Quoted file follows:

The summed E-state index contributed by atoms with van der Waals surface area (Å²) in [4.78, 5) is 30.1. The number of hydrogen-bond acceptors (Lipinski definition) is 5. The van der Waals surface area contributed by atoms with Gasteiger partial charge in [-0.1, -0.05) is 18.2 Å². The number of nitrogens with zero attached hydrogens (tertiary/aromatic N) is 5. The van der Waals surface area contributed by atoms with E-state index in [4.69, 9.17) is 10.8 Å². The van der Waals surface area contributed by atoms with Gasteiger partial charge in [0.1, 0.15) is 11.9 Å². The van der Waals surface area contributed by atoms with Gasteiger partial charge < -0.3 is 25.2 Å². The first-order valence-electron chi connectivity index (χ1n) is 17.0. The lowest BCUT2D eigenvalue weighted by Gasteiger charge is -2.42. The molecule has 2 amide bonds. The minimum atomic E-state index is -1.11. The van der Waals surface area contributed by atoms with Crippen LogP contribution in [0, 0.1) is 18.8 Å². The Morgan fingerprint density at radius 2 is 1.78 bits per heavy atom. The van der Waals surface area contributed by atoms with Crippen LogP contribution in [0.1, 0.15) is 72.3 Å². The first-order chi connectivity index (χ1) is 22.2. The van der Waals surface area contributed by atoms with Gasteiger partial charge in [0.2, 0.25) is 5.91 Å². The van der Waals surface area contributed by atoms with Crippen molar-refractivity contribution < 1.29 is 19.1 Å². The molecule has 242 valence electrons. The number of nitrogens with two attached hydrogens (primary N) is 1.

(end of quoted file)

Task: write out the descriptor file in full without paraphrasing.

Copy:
The summed E-state index contributed by atoms with van der Waals surface area (Å²) in [4.78, 5) is 30.1. The number of hydrogen-bond acceptors (Lipinski definition) is 5. The van der Waals surface area contributed by atoms with Gasteiger partial charge in [-0.1, -0.05) is 18.2 Å². The number of nitrogens with zero attached hydrogens (tertiary/aromatic N) is 5. The van der Waals surface area contributed by atoms with E-state index in [4.69, 9.17) is 10.8 Å². The van der Waals surface area contributed by atoms with Gasteiger partial charge in [0.1, 0.15) is 11.9 Å². The van der Waals surface area contributed by atoms with Gasteiger partial charge < -0.3 is 25.2 Å². The first-order valence-electron chi connectivity index (χ1n) is 17.0. The lowest BCUT2D eigenvalue weighted by Gasteiger charge is -2.42. The molecule has 2 amide bonds. The minimum atomic E-state index is -1.11. The van der Waals surface area contributed by atoms with Crippen LogP contribution in [0, 0.1) is 18.8 Å². The Morgan fingerprint density at radius 2 is 1.78 bits per heavy atom. The van der Waals surface area contributed by atoms with Crippen LogP contribution in [0.1, 0.15) is 72.3 Å². The first-order chi connectivity index (χ1) is 22.2. The van der Waals surface area contributed by atoms with Gasteiger partial charge in [0.2, 0.25) is 5.91 Å². The van der Waals surface area contributed by atoms with Crippen molar-refractivity contribution < 1.29 is 19.1 Å². The molecule has 242 valence electrons. The number of nitrogens with two attached hydrogens (primary N) is 1.